2023 Employment Laws: What Employers Need to Know

2023 Compliance Cartoon: Ready for another year of compliance?

With the 2022 midterm elections finally over, employment law is poised to make some changes in 2023. However, these changes are much more likely on the state or local level than in the narrowly divided Congress. But don’t worry, the U.S. Department of Labor and National Labor Relations Board will rattle some human resources cages this year. Here are four employment law changes you should know.

4 Employment Law Changes to Know Heading Into 2023  

1. Paid Leave

The issue: Paid leave is a top priority for many state legislative bodies. The programs most legislators are considering are not employer funded or employer administered, but rather a more unemployment-like program funding with a state agency handling eligibility and funding determinations.

How it affects HR: Imagine, an employee has a sick mother and needs time off to care for her. The employee submits notice to the employer under the Family and Medical Leave Act while simultaneously applying for paid leave under the state’s program. While the employer is responsible for handling all the FMLA determinations, the state will determine what amount the employee will receive and handle all payments. This reduces the financial and administrative burden on the employer and more particularly, on HR. HR will simply have to provide a website or phone number for the employee to contact. Already on the books in states like California, Connecticut, and Massachusetts and starting soon in Oregon, states like Michigan and Minnesota may make this change.

On the federal level: Don’t expect any form of paid leave to pass the House and Senate. While a handful of Republican representatives voted for seven sick days for rail workers to avoid a countrywide strike, it is highly unlikely any form of paid leave, including sick leave, will pass this Congress.

2. Labor Law

The issue: Every HR professional should have their sights on the National Labor Relations Board (NLRB) in 2023, even if their workforce is not unionized. With 71 percent of Americans favoring labor unions, large unionizing national campaigns with Amazon, Apple, and Starbucks, and an active General Counsel urging the expansion of worker rights, labor law is squarely in the spotlight. The NLRB has already signaled changes to the joint-employer rule, expansion of union recognition, and the potential to extend rights to nonunion workers to have a representative present during investigative interviews that could lead to discipline.

How it affects HR: Remember, the NLRB does not just apply to unionized workplaces. It applies to every workplace.

Noteworthy: The NLRB’s General Counsel is concerned about the level of surveillance employers are undertaking, especially during remote work. Surveillance that could capture employees engaging in unionizing activity or other concerted protected communications could run afoul of the National Labor Relations Act, drawing the ire of the Board.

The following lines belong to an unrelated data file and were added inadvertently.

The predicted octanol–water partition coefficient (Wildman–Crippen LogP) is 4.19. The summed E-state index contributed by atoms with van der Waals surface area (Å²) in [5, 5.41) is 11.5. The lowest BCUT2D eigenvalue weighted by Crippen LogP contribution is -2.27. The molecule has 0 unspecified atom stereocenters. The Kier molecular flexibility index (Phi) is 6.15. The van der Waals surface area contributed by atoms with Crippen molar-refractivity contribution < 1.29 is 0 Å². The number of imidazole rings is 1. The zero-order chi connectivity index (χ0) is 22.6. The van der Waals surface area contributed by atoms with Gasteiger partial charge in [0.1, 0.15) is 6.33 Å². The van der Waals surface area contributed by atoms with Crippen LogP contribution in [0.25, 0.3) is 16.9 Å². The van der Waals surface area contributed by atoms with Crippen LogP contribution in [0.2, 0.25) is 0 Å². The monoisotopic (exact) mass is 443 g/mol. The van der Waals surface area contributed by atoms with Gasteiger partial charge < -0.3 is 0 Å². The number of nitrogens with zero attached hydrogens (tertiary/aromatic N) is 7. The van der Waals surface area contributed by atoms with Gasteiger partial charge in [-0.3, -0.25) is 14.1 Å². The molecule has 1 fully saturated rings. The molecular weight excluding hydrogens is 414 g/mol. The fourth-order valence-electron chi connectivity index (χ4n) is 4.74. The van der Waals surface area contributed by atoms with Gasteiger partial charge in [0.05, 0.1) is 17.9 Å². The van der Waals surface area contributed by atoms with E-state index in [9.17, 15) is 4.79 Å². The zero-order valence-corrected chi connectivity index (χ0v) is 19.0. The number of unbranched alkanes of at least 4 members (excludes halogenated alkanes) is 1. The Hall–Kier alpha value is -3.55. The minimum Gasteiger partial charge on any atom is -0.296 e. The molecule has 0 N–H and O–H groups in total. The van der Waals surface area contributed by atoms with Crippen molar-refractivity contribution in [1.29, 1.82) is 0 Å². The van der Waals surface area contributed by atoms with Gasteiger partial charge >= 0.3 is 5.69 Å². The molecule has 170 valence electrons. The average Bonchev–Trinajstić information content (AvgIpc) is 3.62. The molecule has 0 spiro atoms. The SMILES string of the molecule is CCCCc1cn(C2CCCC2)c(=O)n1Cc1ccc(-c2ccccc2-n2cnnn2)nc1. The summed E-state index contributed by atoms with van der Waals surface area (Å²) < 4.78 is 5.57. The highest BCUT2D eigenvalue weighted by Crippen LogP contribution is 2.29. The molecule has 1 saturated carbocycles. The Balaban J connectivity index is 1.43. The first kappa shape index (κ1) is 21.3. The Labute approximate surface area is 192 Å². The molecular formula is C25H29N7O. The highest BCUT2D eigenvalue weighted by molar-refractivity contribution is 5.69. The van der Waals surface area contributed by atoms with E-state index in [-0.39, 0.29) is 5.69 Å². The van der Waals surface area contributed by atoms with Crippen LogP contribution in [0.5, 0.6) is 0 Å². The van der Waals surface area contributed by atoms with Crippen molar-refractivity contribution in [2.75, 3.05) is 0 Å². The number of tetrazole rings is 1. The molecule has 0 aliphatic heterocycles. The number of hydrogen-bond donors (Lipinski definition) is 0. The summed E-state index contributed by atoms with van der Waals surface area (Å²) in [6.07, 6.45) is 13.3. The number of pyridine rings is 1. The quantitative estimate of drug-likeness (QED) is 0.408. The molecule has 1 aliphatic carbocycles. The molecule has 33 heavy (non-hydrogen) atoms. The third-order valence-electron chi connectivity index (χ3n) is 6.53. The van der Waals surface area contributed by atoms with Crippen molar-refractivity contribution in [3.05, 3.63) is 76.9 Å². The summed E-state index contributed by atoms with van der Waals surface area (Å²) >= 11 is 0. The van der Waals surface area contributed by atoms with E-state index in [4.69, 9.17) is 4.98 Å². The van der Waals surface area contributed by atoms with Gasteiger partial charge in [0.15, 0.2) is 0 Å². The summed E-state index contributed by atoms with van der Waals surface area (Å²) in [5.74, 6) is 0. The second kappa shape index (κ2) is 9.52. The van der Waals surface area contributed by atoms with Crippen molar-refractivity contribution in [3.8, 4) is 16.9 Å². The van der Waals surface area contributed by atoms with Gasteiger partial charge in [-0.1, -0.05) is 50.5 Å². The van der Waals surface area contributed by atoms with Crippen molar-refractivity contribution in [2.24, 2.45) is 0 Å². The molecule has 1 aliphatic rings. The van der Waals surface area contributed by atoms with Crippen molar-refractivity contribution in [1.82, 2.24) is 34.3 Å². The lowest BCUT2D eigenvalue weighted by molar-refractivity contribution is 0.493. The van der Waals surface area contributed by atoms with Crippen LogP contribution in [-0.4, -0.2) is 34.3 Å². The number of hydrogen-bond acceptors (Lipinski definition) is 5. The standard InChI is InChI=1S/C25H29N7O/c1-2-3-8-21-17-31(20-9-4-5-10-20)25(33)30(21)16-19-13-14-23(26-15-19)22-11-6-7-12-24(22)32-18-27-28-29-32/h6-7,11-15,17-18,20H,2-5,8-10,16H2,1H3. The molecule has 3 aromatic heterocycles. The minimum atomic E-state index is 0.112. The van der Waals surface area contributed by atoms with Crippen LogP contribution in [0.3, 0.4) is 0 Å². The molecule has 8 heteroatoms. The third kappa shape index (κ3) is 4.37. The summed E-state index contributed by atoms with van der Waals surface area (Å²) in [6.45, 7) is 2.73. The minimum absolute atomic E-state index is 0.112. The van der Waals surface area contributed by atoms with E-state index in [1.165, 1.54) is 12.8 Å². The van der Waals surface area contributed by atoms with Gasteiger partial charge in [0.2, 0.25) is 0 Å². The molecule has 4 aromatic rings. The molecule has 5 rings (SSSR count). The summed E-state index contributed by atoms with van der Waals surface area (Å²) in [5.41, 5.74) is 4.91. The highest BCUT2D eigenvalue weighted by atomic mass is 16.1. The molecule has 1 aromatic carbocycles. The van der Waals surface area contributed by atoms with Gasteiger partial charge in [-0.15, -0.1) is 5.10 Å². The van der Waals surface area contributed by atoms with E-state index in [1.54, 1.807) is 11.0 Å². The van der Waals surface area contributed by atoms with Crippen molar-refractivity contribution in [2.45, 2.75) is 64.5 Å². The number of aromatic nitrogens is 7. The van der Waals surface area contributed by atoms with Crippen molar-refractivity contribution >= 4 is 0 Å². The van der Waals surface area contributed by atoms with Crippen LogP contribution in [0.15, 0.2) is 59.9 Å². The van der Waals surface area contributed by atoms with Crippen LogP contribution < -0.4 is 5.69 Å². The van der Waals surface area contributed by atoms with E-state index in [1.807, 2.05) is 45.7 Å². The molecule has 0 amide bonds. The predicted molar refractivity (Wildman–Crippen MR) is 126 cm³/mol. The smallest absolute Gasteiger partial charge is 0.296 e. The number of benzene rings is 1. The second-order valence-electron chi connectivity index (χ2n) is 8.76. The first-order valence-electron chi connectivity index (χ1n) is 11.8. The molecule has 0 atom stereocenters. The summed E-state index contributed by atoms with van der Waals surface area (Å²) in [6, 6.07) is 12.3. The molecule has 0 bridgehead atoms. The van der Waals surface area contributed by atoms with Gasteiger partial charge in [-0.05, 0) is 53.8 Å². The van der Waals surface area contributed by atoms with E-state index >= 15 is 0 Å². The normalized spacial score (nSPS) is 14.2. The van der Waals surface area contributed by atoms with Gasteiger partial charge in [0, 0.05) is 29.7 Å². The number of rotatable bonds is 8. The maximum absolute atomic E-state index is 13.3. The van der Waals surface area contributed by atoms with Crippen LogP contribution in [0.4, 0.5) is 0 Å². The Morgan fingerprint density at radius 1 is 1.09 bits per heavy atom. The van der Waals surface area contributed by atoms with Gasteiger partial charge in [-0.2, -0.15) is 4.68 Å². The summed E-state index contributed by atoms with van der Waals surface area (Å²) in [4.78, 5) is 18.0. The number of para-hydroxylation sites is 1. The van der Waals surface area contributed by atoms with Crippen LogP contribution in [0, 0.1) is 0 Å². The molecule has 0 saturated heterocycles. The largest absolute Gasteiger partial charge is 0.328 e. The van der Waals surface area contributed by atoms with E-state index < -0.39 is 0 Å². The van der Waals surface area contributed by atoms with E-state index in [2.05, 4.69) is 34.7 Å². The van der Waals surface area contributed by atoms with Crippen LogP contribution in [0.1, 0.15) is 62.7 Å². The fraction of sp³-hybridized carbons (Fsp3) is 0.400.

3. Overtime

This issue: The Department of Labor has previously announced that increasing the number of employees eligible for overtime is a top priority. Over the summer of 2022, the Department held listening sessions with stakeholders in an effort to form a strategy around overtime. Originally, the Department intended to make an announcement in October about its proposed changes, yet October came and went before any proposed regulation changes were issued. This does not mean that the Department is not going to take action.

How it affects HR: The Department has limited options to increase overtime eligibility. The most likely option the Department has to increase the number of employees earning overtime would be to raise the salary threshold from $684 a week to a higher number. This is similar to what the Trump Administration Department of Labor did in 2019 but was not close to the number the Obama Administration had sought in 2016. Making this change would not be too burdensome on human resources departments but would require some work to implement and communicate across positions.

Noteworthy: The second option would be to dramatically change the duties tests used to determine if a position is exempt from overtime. It’s unlikely the Department would choose this option as it would create chaos in human resources departments across the country as everyone re-evaluated positions.

4. Salary Transparency

The issue: A handful of states have already required employers to post the salary range of positions in their job announcements. The National Labor Relations Act already prohibits an employer from disciplining employees for discussing their salaries.

How it affects HR: While some commentators consider the posting of salary ranges to be a death keel, many employers see salary transparency as a good thing attracting more applicants. Regardless of individual feelings, this requirement is coming.

Noteworthy: Because pay equity remains a problem, expect federal agencies, like the Equal Employment Opportunity Commission (EEOC), the Department of Labor, and the Office of Contract Compliance Programs (OFCCP) to take this issue seriously.

Employment laws: The takeaway

It is never easy to stay 100 percent compliant 100 percent of the time. Signing up for newsletters and alerts from legislative committees and watching the trends in states such as New York and California (and reviewing your polices through those lenses) can all help your organization be ready.

But keep in mind, employment law changes never really slow down. 2023 promises to be no different! Read more in the 2023 employment law review.